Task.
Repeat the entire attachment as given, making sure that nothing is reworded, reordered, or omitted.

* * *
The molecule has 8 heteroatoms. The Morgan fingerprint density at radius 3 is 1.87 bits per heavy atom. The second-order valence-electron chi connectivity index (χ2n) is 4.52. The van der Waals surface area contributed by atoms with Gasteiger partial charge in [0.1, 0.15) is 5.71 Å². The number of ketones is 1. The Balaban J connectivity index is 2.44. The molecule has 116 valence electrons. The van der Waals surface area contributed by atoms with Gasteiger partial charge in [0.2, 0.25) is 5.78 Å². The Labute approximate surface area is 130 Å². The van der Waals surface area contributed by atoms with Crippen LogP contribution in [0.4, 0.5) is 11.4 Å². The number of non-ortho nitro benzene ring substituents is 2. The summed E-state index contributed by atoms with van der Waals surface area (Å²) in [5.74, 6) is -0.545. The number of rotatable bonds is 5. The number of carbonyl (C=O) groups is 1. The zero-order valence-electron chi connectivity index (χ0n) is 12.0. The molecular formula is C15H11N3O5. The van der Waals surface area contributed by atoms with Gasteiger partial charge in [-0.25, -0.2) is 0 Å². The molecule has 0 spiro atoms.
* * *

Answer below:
The molecule has 8 heteroatoms. The Morgan fingerprint density at radius 3 is 1.87 bits per heavy atom. The second-order valence-electron chi connectivity index (χ2n) is 4.52. The van der Waals surface area contributed by atoms with Gasteiger partial charge in [0.1, 0.15) is 5.71 Å². The number of ketones is 1. The Balaban J connectivity index is 2.44. The molecule has 116 valence electrons. The van der Waals surface area contributed by atoms with Gasteiger partial charge in [0.2, 0.25) is 5.78 Å². The Labute approximate surface area is 130 Å². The van der Waals surface area contributed by atoms with Crippen LogP contribution in [0.4, 0.5) is 11.4 Å². The number of non-ortho nitro benzene ring substituents is 2. The summed E-state index contributed by atoms with van der Waals surface area (Å²) in [5.74, 6) is -0.545. The number of rotatable bonds is 5. The number of carbonyl (C=O) groups is 1. The zero-order valence-electron chi connectivity index (χ0n) is 12.0. The molecular formula is C15H11N3O5. The van der Waals surface area contributed by atoms with Gasteiger partial charge in [-0.25, -0.2) is 0 Å². The molecule has 0 spiro atoms.